Food Matters: Prompt One

What information is new to you as an eater?

Information that is fairly new to me as a consumer of snacks is that almost everything that I consume on a daily basis contains a large quantity of sugar. I have always understood that sugar is not the greatest but I paid it no mind. According to the article “Hidden in Plain Sight” by sugar science the unsweetened truth “there are at least 61 different names for sugar listed on food labels. This include common names, such as sucrose and high-fructose corn syrup, as well as barely malt, dextrose, maltose and rice syrup, among others” (Sugar Science the Unsweetened Truth, 2017, para. 3). In this case the FDA does not require manufacturers to include total added sugar just the total sugar content. According to the article men are not supposed to exceed 9 teaspoons of sugar, females are not supposed to exceed 6 teaspoons. Snacks in this case contain many servings of sugar and according to the article “The Snackification of Everything” by Akst “we gravitate toward snacks because they’re fast, easy and require little commitment” (Akst, 2017, para. 6). In reading these articles I have found that even healthy food can contain a high level of sugar content.

How concerning is this information and what might you do with it, either for yourself or someone you care about?

This information is very concerning considering I use approximately 2 teaspoons in my coffee every morning. Throughout the day I have about two cups of coffee accounting for 4 teaspoons of sugar leaving me with 5 teaspoons of sugar that I have left over. In reading this article I have found that sugar has many names not just sugar. When I walk into a store I typically walk down the snacks isle and pickup a couple of candy bars amounting to 44 grams of sugar total. Understanding the impact and staying informed will help reduce the amount of snacks and sugar consumed.

What policy decisions appear to affect people’s choices and health outcomes around your area of concern?

Currently the FDA is working on considering revising the current label design by addressing the way manufactures measure size and the amount of sugar added. Other policies and regulations that have helped with addressing the food industry is that of the Food and Drug Administration. Also According to Martinez (2013) “in the early 1990’s Congress passed the most significant piece of food labeling legislation Education Act of 1990. This legislation established lebeling regulations that require nearly all packaged products to carry the Nutrition Facts label. The regulations, which are implemented and interpreted by the U.S. Food and Drug Administration, also identify which voluntary HNR claims are allowed and under what circumstances they can be used” Martinez, 2013, para. 3).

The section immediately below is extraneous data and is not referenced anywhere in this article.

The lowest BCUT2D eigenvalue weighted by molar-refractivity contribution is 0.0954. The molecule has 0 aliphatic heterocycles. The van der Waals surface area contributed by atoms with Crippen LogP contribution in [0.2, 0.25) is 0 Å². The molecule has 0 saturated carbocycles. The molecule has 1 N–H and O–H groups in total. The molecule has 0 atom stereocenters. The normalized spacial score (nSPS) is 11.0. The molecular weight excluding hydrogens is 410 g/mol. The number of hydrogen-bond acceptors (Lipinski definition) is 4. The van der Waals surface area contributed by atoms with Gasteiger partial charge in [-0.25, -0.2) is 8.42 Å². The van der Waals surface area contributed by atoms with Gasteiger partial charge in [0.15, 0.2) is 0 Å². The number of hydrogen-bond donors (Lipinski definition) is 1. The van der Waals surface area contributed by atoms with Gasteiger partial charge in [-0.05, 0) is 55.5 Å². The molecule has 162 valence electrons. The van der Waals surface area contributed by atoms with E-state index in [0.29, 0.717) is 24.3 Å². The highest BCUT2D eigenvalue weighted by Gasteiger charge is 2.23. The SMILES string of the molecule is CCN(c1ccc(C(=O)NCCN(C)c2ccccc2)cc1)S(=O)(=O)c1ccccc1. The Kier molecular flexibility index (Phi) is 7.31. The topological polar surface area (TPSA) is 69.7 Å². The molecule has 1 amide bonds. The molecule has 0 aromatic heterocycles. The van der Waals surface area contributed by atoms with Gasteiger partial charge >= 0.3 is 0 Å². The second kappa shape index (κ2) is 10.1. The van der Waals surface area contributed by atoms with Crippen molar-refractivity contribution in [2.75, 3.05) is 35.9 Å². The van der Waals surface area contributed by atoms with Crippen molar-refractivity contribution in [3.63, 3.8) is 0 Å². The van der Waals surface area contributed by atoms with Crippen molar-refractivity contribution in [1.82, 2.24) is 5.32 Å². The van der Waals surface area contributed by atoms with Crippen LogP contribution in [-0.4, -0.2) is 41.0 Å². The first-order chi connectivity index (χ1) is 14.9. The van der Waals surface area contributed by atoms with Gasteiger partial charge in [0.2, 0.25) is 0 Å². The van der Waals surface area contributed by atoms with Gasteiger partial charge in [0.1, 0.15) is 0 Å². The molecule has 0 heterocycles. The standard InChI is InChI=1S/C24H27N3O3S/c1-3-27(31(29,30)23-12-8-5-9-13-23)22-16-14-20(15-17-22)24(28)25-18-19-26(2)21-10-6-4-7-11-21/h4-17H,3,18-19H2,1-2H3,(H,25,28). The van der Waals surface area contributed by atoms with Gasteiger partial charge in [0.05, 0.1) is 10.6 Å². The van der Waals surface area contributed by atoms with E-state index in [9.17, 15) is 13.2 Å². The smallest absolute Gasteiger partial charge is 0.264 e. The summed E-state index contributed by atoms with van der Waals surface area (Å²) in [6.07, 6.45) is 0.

If people are less well informed than you, what do you think their responses might be when you tell them about this information?

It is my belief that once people learn about the information and resources I have provided they will begin to understand that it can and will affect their health. The very food they eat can affect them. In this case it was found that even healthy food contains an unhealthy amount of sugar. Many manufactures try to confuse their consumers by using names other than sugar to confuse people that purchase their products. Many corporations pay stores a large amount of money to keep their products near the isles while people pay for their food so that temptation or even a craving can make people buy their unhealthy products.

 References

Akst, D. (2017). The Snackification of Everything. Retrieved July 19, 2017, from http://www.latimes.com/opinion/op-ed/la/oe/akst-snacks-20141221-story.html

Hidden in Plain Sight. (2017). Retrieved July 19, 2017, from http://sugarscience.ucsf.edu/hidden-in-plain-sight/#.WW7w18aZOCS

Martinez, S. (2013). Obesity and other Health Concerns Lead Food Companies to Step up Health and Nutrient Claims. Retrieved July 19, 2017, from https://consuminghealthmatters.files.wordpress.com/2016/05/healthconcernsleadtolabelclaims.pdf

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